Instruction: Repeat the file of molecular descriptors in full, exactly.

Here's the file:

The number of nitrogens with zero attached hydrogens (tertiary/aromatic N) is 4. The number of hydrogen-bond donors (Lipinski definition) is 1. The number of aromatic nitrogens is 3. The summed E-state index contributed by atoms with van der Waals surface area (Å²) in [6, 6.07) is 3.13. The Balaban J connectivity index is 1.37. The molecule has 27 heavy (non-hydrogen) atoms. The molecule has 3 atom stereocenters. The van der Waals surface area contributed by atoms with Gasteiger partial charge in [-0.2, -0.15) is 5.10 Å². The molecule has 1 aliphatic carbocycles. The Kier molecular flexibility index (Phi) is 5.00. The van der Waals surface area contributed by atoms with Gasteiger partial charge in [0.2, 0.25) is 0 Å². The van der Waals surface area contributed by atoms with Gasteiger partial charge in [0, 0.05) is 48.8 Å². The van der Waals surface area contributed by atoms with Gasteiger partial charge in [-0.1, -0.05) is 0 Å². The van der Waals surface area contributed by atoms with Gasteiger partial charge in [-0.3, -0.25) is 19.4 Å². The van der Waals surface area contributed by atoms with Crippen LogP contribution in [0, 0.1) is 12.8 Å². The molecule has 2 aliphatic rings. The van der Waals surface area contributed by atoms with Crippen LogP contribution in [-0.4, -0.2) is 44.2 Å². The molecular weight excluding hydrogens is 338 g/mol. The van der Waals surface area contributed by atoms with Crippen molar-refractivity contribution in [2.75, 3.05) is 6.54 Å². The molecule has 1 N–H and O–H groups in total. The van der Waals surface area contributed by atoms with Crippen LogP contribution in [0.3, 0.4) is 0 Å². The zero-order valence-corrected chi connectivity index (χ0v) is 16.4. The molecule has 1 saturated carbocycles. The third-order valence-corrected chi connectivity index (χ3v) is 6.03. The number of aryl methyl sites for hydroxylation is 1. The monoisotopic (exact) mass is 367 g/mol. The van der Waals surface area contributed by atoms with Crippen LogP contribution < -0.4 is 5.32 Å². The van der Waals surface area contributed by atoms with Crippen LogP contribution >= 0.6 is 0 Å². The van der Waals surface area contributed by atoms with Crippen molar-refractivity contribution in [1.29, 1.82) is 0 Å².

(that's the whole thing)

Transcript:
The number of nitrogens with zero attached hydrogens (tertiary/aromatic N) is 4. The number of hydrogen-bond donors (Lipinski definition) is 1. The number of aromatic nitrogens is 3. The summed E-state index contributed by atoms with van der Waals surface area (Å²) in [6, 6.07) is 3.13. The Balaban J connectivity index is 1.37. The molecule has 27 heavy (non-hydrogen) atoms. The molecule has 3 atom stereocenters. The van der Waals surface area contributed by atoms with Gasteiger partial charge in [-0.2, -0.15) is 5.10 Å². The molecule has 1 aliphatic carbocycles. The Kier molecular flexibility index (Phi) is 5.00. The van der Waals surface area contributed by atoms with Gasteiger partial charge in [0.2, 0.25) is 0 Å². The van der Waals surface area contributed by atoms with Gasteiger partial charge in [0, 0.05) is 48.8 Å². The van der Waals surface area contributed by atoms with Gasteiger partial charge in [-0.1, -0.05) is 0 Å². The van der Waals surface area contributed by atoms with Gasteiger partial charge in [-0.3, -0.25) is 19.4 Å². The van der Waals surface area contributed by atoms with Crippen LogP contribution in [0, 0.1) is 12.8 Å². The molecule has 2 aliphatic rings. The van der Waals surface area contributed by atoms with Crippen LogP contribution in [-0.4, -0.2) is 44.2 Å². The molecular weight excluding hydrogens is 338 g/mol. The van der Waals surface area contributed by atoms with Crippen molar-refractivity contribution in [2.75, 3.05) is 6.54 Å². The molecule has 1 N–H and O–H groups in total. The van der Waals surface area contributed by atoms with Crippen LogP contribution in [0.3, 0.4) is 0 Å². The zero-order valence-corrected chi connectivity index (χ0v) is 16.4. The molecule has 1 saturated carbocycles. The third-order valence-corrected chi connectivity index (χ3v) is 6.03. The number of aryl methyl sites for hydroxylation is 1. The monoisotopic (exact) mass is 367 g/mol. The van der Waals surface area contributed by atoms with Crippen LogP contribution < -0.4 is 5.32 Å². The van der Waals surface area contributed by atoms with Crippen LogP contribution >= 0.6 is 0 Å². The van der Waals surface area contributed by atoms with Crippen molar-refractivity contribution in [1.29, 1.82) is 0 Å².